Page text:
Profile: Senior economist at brokerage and investment group CLSA, Asia-Pacific Markets
Education: Post graduate in economics from Delhi School of Economics and Tufts University
Career: Economist with JP Morgan, Macquarie and now CLSA
Is there any change in the investment patterns vis-à-vis last year?
Well, they are certainly larger. A good chunk of investors, especially the larger ones, still don’t have the kind of allocations that they would want. Indians or India specialists may be very well aware of the India story, but others are not aware. It is not as universal as, say, the China story. India is very much still an emerging story in spite of what Obama said (that India has emerged).
The RBI has said that external risks are quite high. What is your view?
There are two aspects to it. I think most of the risks are more domestic in nature; relating to government policy and execution. Government tends to over-promise and under-deliver.
The RBI’s comment has to be seen in the context of capital flows. It is easy to mistakenly believe that because India is going to grow at 8.5 percent and because the Sensex is at 20,000-21,000, everything is hunky dory. It is not. Globally, there is potential for a lot of things to go haywire, in either direction. The choice with India was two-fold. You say that we will grow at 6 percent and not have a current account deficit or say that we will grow at 8-9 percent and have a current account deficit of anything between 2.5 percent and 3.5 percent, but we make sure that we can finance it. I think the latter is a more relevant strategy because you can’t say that you will dance to the tune of global dynamics and go through the growth shock as well. Now when India is growing, more because of domestically-driven (factors), faster than other places, then the current account deficit is going to widen. So the current account itself is not the problem. The bigger concern is financing it. For example, even in the rest of Asia, where some of the countries run huge current account surpluses, in the aftermath of the Lehman bust, their currencies did depreciate. So the notion that if India did not have a current account deficit there would be no worry on the rupee is actually, technically, incorrect.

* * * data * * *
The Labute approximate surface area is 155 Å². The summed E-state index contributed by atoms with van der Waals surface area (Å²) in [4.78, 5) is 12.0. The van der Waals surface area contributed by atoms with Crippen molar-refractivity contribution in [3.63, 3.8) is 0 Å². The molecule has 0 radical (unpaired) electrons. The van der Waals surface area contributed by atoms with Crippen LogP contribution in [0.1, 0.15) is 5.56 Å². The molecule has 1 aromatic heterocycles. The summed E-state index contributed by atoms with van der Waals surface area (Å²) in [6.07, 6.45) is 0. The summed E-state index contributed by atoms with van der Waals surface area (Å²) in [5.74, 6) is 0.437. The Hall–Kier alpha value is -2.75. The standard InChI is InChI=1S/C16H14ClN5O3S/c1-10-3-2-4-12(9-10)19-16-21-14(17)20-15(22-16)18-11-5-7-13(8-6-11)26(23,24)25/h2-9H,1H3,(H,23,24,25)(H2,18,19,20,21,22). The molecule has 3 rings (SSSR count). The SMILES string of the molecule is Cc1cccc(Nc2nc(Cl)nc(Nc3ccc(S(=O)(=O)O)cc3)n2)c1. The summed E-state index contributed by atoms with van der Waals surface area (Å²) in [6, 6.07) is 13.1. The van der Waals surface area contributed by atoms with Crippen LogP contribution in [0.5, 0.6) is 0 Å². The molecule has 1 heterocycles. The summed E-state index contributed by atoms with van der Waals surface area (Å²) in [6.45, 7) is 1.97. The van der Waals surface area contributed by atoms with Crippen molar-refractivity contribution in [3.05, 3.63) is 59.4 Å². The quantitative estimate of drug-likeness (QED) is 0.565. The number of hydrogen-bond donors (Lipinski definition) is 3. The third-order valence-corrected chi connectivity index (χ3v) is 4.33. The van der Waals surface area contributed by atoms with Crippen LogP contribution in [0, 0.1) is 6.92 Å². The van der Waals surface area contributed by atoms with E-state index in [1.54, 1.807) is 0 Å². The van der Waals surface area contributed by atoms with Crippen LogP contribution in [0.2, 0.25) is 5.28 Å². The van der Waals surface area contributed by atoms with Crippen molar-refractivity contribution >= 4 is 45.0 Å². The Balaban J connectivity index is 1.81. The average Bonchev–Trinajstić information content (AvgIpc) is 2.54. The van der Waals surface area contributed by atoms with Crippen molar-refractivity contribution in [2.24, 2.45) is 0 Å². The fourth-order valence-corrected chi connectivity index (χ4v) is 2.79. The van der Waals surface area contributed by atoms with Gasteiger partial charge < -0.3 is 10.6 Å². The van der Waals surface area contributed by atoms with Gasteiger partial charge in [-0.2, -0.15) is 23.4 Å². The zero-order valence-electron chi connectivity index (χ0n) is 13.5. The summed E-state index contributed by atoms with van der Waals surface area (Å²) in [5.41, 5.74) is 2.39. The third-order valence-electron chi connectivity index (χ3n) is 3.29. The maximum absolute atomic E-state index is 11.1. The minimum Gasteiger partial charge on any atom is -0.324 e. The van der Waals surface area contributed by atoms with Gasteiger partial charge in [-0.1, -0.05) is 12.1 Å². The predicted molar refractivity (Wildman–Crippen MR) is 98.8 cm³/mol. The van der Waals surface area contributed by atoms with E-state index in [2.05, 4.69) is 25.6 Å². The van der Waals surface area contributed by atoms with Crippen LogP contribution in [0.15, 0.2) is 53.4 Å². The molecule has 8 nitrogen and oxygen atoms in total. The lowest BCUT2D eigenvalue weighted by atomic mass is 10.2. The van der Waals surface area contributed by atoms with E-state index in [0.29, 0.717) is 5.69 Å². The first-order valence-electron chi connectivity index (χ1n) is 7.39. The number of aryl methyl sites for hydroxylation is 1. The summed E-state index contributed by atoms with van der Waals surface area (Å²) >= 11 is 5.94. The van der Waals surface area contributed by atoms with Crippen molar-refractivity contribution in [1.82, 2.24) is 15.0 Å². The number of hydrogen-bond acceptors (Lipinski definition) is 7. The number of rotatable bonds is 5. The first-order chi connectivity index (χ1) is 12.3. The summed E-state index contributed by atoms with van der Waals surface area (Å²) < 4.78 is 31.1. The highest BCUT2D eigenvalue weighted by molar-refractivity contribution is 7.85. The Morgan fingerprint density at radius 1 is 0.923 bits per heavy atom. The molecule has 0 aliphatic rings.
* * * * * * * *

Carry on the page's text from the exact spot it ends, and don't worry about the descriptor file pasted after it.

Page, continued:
The RBI has also said that supply side constraints can be, technically, faced by imports. That will widen the trade deficit...
There is a lot of obsession in India with FII flows because it is more market newsworthy. But the bigger issue is FDI has to go up as well. India can control and manage FDI volumes into India. But it cannot manage portfolio flows. So if tomorrow for whatever reason there is a huge jump in risk-aversion, portfolio flows will be impacted but FDI flows may not be. This is why it is important for the government to move more rapidly on the FDI front.
Basically, you are saying that the onus is entirely on the government.
It is absolutely true. The execution and the policy are certainly with the government. See what is happening with, say, resource-based industries and the environment ministry. It is not as if other countries don’t have differences between ministries but they sort it out without making a tamasha out of it. In India’s case, for a variety of reasons, it is a more public affair.
So what would the outcome be in the short to medium term?
India has not been and is not likely to be a big bang story in the near future. A big bang is either when there is a crisis so you don’t have an option and therefore you have to do the unpleasant, but right, stuff or it is a forward looking government which has the political muscle to bear the consequences of a big bang. Unfortunately, we don’t have that here.
Will the government’s incrementalist approach push away investments?
Beyond a certain point, people will lose patience. The demographic dividend that a lot of us are relying on is not going to be there forever. Yes, it will be there for the next several years but we should use it in a more effective manner rather than just relying on it to not do many of the other things.